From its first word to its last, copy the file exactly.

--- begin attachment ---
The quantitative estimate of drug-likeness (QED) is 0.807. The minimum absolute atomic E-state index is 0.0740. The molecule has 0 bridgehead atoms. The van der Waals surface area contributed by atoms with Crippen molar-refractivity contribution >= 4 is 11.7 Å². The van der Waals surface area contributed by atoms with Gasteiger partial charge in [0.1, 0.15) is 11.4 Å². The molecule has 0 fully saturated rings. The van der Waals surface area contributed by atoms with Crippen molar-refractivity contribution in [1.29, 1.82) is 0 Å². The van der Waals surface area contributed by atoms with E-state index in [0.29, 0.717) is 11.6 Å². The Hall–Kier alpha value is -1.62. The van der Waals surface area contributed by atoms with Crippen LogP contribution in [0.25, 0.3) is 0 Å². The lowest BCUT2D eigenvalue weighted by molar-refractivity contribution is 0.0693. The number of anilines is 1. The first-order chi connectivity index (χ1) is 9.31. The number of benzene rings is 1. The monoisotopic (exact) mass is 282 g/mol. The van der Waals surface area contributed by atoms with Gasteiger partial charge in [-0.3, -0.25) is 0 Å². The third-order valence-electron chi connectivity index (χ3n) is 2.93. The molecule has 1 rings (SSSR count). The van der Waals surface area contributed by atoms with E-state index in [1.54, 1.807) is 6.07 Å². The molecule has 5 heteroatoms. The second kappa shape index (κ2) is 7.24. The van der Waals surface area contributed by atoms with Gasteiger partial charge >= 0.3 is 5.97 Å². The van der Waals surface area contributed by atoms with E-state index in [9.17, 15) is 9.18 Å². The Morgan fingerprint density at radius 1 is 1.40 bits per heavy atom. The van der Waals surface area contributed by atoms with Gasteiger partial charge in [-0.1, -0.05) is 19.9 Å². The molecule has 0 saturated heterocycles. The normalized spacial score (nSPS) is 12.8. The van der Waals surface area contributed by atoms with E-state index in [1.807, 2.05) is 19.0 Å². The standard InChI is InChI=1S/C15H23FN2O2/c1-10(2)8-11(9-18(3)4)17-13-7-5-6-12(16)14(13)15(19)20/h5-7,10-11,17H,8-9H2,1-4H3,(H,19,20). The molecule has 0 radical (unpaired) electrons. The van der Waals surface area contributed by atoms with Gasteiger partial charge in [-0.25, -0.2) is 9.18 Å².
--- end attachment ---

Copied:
The quantitative estimate of drug-likeness (QED) is 0.807. The minimum absolute atomic E-state index is 0.0740. The molecule has 0 bridgehead atoms. The van der Waals surface area contributed by atoms with Crippen molar-refractivity contribution >= 4 is 11.7 Å². The van der Waals surface area contributed by atoms with Gasteiger partial charge in [0.1, 0.15) is 11.4 Å². The molecule has 0 fully saturated rings. The van der Waals surface area contributed by atoms with Crippen molar-refractivity contribution in [1.29, 1.82) is 0 Å². The van der Waals surface area contributed by atoms with E-state index in [0.29, 0.717) is 11.6 Å². The Hall–Kier alpha value is -1.62. The van der Waals surface area contributed by atoms with Crippen LogP contribution in [0.25, 0.3) is 0 Å². The lowest BCUT2D eigenvalue weighted by molar-refractivity contribution is 0.0693. The number of anilines is 1. The first-order chi connectivity index (χ1) is 9.31. The number of benzene rings is 1. The monoisotopic (exact) mass is 282 g/mol. The van der Waals surface area contributed by atoms with Gasteiger partial charge in [-0.3, -0.25) is 0 Å². The third-order valence-electron chi connectivity index (χ3n) is 2.93. The molecule has 1 rings (SSSR count). The van der Waals surface area contributed by atoms with E-state index in [1.54, 1.807) is 6.07 Å². The molecule has 5 heteroatoms. The second kappa shape index (κ2) is 7.24. The van der Waals surface area contributed by atoms with Gasteiger partial charge >= 0.3 is 5.97 Å². The van der Waals surface area contributed by atoms with E-state index in [9.17, 15) is 9.18 Å². The Morgan fingerprint density at radius 1 is 1.40 bits per heavy atom. The van der Waals surface area contributed by atoms with Gasteiger partial charge in [-0.1, -0.05) is 19.9 Å². The molecule has 0 saturated heterocycles. The normalized spacial score (nSPS) is 12.8. The van der Waals surface area contributed by atoms with E-state index in [1.807, 2.05) is 19.0 Å². The standard InChI is InChI=1S/C15H23FN2O2/c1-10(2)8-11(9-18(3)4)17-13-7-5-6-12(16)14(13)15(19)20/h5-7,10-11,17H,8-9H2,1-4H3,(H,19,20). The molecule has 0 radical (unpaired) electrons. The van der Waals surface area contributed by atoms with Gasteiger partial charge in [-0.25, -0.2) is 9.18 Å².